Soups, stews and Autumn

A few weeks ago, during one of the last warm weekends of the year, Carolina and I made our way to the Atwater market. It was an opportunity for a nice bike ride and, more specifically, the chance to try some food from the seemingly infamous Satay Brothers. I’d been hearing about real South Asian style street food being sold at the market for some time, and had a craving for a spicy coconut broth we headed through Westmount, admired the architecture, did a bit of dreaming, and sped down the steep slopes of the neighborhood for a taste of Singapore. Satay Brothers: here we come! I could only hope that the hype was well placed…


Opened at the beginning of the summer, the Satay Brothers is a small food stand at the market that is indeed manned by brothers, as well as on occasion their mother. Simple and straight forward, the menu was short with a total of about 5 dishes available including dessert. There were marinated meat and shrimp skewers(satays), porc buns, a noodle salad and a coconut broth with rice noodles, a quail egg, chicken(optional), bean sprouts, tofu, shrimp and fresh coriander.

Carolina and I both opted for the soup with chicken. There was no disappointment. It was fresh and delicious; the kind of food perfect for all seasons, well conceived to warm you up, cool you down, make you smile and sigh.

yum

Inspired, I’ve been making a rather large amount of soups and stews. The weather certainly helps, and as I’ve mentioned before, I like leftovers and it’s easy to make large portions of the stuff…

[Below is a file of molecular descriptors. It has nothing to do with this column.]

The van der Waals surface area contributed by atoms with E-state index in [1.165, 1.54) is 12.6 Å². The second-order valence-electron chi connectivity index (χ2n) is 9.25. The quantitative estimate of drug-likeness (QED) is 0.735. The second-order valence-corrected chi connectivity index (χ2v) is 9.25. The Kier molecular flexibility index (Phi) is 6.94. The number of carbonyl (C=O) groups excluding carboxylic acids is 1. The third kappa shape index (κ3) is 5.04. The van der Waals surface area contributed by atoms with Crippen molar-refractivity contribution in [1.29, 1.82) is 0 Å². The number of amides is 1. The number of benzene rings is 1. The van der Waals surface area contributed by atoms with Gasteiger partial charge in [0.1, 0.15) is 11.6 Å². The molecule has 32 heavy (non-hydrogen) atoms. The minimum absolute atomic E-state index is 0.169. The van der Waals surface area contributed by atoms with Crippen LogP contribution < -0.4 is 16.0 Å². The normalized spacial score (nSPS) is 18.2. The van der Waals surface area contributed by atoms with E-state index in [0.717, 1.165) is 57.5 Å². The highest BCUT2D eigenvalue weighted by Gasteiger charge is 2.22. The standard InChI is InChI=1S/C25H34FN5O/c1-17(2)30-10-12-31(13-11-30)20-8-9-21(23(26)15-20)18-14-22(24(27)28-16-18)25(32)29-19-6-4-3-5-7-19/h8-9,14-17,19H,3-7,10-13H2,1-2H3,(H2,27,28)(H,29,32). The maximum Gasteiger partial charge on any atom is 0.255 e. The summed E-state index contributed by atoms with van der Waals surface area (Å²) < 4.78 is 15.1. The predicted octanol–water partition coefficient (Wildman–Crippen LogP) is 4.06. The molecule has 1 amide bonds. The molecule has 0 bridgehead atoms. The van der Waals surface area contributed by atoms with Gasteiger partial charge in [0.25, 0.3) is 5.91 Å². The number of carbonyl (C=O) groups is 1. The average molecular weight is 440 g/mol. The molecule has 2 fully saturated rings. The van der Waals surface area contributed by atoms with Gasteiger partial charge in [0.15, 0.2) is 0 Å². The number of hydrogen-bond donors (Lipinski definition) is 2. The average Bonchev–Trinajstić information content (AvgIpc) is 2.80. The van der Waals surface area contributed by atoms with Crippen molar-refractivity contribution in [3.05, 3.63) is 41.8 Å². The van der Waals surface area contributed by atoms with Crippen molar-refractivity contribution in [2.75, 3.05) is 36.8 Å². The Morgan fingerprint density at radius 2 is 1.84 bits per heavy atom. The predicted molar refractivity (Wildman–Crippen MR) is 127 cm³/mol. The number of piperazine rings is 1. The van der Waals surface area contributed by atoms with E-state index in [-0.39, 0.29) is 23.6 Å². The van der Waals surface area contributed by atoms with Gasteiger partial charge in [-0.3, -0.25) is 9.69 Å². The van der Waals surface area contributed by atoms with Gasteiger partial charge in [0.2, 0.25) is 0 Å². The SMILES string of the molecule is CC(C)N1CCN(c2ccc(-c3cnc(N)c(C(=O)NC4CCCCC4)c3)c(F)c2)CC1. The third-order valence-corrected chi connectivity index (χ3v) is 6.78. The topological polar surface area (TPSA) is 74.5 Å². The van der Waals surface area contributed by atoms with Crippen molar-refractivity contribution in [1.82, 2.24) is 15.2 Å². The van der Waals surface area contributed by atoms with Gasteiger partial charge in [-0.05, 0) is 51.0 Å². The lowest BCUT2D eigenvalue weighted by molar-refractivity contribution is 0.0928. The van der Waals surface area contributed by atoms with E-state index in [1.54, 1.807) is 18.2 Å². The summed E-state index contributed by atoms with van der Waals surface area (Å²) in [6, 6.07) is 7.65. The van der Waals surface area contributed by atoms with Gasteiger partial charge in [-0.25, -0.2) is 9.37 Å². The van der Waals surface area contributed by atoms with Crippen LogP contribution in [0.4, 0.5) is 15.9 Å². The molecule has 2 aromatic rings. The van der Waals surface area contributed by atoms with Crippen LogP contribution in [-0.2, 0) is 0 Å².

It’s the perfect time of year to do so obviously, as the northern winds blow, and the clouds unfurl above, the crisp air is made more appealing with a bowl of steamy grub and some thick wool socks…

Here’s one of the more interesting ones I made:

Matsutake and kale soup

This was a relatively simple soup to make. I made a broth with some dried lobster mushrooms(not too much; they’re not cheap…), shiitake mushrooms, celeri, a white onion, garlic, a bay leaf, and the stem of a Matsutake mushroom I bought with the purpose of making the soup. After letting that develop flavor, I strained it, mixed in a Tbls of miso paste, and added large chunks of the Matsutake mushroom, and kale leaves. I let that cook, and prepared some toppings for the soup in order to make it more consistent(I realized that it wouldn’t be enough for dinner otherwise). I fried some tofu to make it crunchy, grated fresh daikon, mixed in some bean sprouts and make a quick thin omelet in sesame oil for extra flavor. All of these were mixed together, sprinkled with mirin and light soya sauce and then added to the soup when ready.

soup with its toppings

Fortunately the result of the experimenting was very good. This is not always the case… 🙂

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